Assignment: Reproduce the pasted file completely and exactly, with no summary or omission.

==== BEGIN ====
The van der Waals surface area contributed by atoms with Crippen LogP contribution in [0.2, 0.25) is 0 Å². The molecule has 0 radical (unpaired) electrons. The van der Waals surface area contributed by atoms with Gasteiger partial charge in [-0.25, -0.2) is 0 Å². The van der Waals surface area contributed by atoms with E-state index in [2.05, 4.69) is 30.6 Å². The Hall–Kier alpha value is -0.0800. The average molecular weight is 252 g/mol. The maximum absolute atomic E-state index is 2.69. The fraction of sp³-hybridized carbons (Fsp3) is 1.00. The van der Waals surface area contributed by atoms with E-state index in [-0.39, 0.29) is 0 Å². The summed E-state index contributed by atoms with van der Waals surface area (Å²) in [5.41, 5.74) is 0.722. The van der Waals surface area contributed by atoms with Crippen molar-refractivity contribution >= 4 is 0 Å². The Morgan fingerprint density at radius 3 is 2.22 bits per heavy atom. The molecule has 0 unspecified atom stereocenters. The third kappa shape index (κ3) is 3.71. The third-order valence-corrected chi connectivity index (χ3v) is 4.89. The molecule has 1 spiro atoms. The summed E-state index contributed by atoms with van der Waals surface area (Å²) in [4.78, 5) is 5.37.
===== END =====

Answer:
The van der Waals surface area contributed by atoms with Crippen LogP contribution in [0.2, 0.25) is 0 Å². The molecule has 0 radical (unpaired) electrons. The van der Waals surface area contributed by atoms with Gasteiger partial charge in [-0.25, -0.2) is 0 Å². The van der Waals surface area contributed by atoms with E-state index in [2.05, 4.69) is 30.6 Å². The Hall–Kier alpha value is -0.0800. The average molecular weight is 252 g/mol. The maximum absolute atomic E-state index is 2.69. The fraction of sp³-hybridized carbons (Fsp3) is 1.00. The van der Waals surface area contributed by atoms with E-state index in [-0.39, 0.29) is 0 Å². The summed E-state index contributed by atoms with van der Waals surface area (Å²) in [5.41, 5.74) is 0.722. The van der Waals surface area contributed by atoms with Crippen molar-refractivity contribution >= 4 is 0 Å². The Morgan fingerprint density at radius 3 is 2.22 bits per heavy atom. The molecule has 0 unspecified atom stereocenters. The third kappa shape index (κ3) is 3.71. The third-order valence-corrected chi connectivity index (χ3v) is 4.89. The molecule has 1 spiro atoms. The summed E-state index contributed by atoms with van der Waals surface area (Å²) in [4.78, 5) is 5.37.